Credit Card Fraud Statistics

February 1, 2022 | 6 min read

Credit Card Fraud Statistics

22 Credit Card Fraud Statistics to Know for 2023

Were you the victim of fraud in the last year? If so, you weren’t alone. Not by a long shot.

According to recent data from the Nilson Report, the amount of money lost to card-not-present fraud in 2020 was six times greater than what merchants lost just one year earlier. That wasn’t just a fluke either, as 2019’s numbers were already four times greater than 2018.

It’s not just counterfeit cards we need to worry about. In fact, more and more fraudsters are choosing to bypass physical cards altogether.

Contemporary fraudsters are using highly sophisticated scams to obtain detailed personal information from cardholders. They then use that information to hijack existing accounts, or create new accounts for people who don’t exist. This is what we call card-not-present, or eCommerce fraud.

Both consumers and merchants get hurt when criminals shop with stolen information. But just how serious is the threat, really? Let’s examine five other key questions, backed by some startling credit card fraud statistics. Then, you can judge for yourself.

#1. How Big is the Fraud Problem?

Reports show that, globally, the number of digital transactions suspected to be fraud attempts rose 46% YoY in 2021. While the problem is global in scope, the US is the source of more than one-third of card fraud losses.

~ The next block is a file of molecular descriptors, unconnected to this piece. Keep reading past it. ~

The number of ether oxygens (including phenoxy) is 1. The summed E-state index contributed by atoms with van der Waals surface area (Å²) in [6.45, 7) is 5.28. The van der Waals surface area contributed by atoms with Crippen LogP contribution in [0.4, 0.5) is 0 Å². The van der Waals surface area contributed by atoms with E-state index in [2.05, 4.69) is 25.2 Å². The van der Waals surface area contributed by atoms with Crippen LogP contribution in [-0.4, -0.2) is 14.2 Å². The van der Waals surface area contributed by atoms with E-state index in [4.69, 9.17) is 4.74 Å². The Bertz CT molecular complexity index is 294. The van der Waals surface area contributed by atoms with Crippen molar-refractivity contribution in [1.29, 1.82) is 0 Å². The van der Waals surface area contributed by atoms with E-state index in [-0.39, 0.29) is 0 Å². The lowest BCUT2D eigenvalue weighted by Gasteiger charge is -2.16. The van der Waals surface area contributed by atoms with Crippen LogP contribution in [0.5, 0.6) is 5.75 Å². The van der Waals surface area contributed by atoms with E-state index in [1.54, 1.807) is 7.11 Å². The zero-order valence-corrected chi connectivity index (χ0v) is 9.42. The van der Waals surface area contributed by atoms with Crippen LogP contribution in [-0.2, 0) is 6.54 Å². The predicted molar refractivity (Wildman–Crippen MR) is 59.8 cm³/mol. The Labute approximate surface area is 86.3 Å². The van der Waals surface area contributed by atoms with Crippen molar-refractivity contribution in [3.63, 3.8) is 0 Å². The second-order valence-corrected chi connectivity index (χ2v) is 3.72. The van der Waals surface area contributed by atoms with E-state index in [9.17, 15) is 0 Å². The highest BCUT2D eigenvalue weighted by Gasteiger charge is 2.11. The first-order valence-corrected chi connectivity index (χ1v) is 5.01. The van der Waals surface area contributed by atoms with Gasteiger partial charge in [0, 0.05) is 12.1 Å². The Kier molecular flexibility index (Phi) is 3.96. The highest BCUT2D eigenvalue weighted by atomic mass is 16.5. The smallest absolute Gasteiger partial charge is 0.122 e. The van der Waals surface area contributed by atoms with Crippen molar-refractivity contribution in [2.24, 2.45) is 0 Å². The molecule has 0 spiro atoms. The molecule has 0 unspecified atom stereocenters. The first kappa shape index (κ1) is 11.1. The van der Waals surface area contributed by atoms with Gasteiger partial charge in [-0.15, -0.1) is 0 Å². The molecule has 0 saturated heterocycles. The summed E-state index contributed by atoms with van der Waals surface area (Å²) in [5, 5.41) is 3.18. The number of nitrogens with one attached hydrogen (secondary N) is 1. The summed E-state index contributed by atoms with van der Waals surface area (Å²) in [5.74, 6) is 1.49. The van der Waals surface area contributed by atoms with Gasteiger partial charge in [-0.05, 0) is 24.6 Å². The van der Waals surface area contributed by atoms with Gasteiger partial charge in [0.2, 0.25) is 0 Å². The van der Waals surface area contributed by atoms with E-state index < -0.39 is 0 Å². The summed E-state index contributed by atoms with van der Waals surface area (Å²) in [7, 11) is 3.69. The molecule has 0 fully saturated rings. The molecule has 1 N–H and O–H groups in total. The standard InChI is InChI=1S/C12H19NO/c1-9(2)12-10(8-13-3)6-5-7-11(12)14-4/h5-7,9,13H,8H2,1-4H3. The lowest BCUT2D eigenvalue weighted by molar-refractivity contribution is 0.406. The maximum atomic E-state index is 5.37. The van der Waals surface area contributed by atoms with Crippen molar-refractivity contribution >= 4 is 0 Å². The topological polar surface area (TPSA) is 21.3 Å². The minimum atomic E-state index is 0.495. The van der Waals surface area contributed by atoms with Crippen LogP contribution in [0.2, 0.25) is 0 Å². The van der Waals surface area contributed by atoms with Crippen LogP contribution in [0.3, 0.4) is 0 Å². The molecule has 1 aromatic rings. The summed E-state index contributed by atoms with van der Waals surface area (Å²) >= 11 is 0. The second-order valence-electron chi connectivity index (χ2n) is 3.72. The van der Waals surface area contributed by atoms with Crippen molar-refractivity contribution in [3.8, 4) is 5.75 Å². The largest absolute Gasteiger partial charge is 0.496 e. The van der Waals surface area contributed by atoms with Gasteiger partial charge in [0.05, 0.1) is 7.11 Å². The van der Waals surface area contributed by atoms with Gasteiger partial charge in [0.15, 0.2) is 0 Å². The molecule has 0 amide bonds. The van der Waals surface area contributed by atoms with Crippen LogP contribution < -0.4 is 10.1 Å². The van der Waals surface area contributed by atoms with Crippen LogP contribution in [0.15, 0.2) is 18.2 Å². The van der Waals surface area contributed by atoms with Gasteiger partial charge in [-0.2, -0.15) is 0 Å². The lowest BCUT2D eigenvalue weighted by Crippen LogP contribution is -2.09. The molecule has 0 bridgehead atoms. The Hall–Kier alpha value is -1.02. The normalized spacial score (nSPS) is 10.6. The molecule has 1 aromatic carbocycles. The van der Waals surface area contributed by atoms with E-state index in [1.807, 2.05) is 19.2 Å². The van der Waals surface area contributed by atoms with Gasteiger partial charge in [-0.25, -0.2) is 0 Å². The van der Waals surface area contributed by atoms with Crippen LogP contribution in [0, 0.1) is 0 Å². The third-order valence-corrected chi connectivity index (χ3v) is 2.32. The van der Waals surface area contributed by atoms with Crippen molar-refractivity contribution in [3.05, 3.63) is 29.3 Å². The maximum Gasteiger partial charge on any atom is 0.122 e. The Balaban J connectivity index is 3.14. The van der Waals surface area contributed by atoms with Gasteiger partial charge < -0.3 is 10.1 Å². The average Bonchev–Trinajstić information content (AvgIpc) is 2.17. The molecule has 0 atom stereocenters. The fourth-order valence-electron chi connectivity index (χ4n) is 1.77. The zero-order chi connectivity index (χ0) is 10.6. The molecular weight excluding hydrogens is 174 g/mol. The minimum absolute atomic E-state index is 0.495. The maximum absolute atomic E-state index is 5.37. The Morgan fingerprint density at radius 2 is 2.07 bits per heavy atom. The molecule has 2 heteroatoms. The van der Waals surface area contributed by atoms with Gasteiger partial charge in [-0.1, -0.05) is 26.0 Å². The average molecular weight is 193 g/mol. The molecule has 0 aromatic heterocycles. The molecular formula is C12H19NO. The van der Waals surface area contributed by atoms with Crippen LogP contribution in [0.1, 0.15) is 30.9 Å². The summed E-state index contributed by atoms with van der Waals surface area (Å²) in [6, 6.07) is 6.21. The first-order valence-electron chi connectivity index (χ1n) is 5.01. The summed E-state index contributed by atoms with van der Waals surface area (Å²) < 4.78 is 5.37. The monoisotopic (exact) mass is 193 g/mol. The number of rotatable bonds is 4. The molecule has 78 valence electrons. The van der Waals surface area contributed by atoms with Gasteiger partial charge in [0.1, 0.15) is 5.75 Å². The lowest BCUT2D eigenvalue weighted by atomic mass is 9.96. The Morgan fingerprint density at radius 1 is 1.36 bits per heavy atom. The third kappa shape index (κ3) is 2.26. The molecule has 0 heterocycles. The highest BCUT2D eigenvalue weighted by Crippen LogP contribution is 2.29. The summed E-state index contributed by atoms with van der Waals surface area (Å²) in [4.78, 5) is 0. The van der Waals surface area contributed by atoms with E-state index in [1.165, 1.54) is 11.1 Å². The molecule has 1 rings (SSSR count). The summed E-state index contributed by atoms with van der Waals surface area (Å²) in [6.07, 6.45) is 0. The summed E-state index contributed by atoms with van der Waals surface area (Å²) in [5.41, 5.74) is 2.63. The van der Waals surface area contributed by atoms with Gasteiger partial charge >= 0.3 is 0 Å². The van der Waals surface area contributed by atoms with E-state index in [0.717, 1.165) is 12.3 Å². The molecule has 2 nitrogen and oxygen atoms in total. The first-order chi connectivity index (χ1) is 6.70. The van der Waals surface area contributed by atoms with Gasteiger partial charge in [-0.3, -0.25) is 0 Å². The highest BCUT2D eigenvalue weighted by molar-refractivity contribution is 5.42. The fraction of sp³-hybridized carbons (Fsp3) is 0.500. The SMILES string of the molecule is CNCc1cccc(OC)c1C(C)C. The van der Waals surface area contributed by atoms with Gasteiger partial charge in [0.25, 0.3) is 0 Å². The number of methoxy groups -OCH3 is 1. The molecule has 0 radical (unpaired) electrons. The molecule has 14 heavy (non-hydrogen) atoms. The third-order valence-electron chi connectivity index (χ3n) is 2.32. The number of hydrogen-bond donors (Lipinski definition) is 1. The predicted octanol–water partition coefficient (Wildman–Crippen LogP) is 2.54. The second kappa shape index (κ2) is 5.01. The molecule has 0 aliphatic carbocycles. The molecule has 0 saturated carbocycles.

• eCommerce merchants in the US reported a 140% increase in fraud attacks since 2020. (source: LexisNexis)
  • Roughly three-quarters of merchants who tracked criminal fraud trends noted an average increase in fraud incidents of more than 20% between 2018 and 2021. (source: 2021 Chargeback Field Report)
  • US retailers see an average of 1,740 fraud attempts each month. Just over 50% of these attempts are successful. This makes 2021 the first year in which successful fraud attempts outnumbered failed attempts. (source:
  • 7-10% of the US adult population fall victim to identity theft every year. As many as 80% of the US credit cards currently in circulation have been compromised. (source: DefineFinancial)

Fraudsters are upping their game. You need a partner who can help you do the same.


#2. How Much Does Fraud Really Cost?

There are a variety of indirect long- and short-term costs from fraud. However, the most obvious metric is the direct financial impact that fraud attacks have. Current online credit card fraud statistics paint a sobering picture of the threat currently facing businesses.

  • Direct losses by merchants and banks exceeded $28.58 billion globally in 2020. (source: Nilson Report)
  • The US posted $11 billion in credit card fraud losses in 2020. Using the LexisNexis™ True Cost of Fraud Multiplier, that $11 billion in fraud would result in an actual real-life loss of $39.6 billion. (source: Hospitality Tech)
  • Global payment fraud has more than tripled in the last decade, from $9.84 billion in 2011 to $32.39 billion in 2021. (source: Spend Journal)
  • Card fraud over the next decade is expected to cost the industry a collective $408.50 billion in global losses. (source: Nilson Report)
  • Global losses from credit card fraud will top $43 billion within five years. (source: Nilson Report)

#3. What Are the Most Common Forms of Fraud?

Credit card fraud involves making purchases with stolen account data. However, there are many different ways to accomplish this. Here are some of the more common types of scams we’ve been seeing.

  • Identity theft was the most common type of fraud reported in 2020, with over 1.3 million reports. Identity theft accounted for 29.4% of all fraud reports in 2020. (source: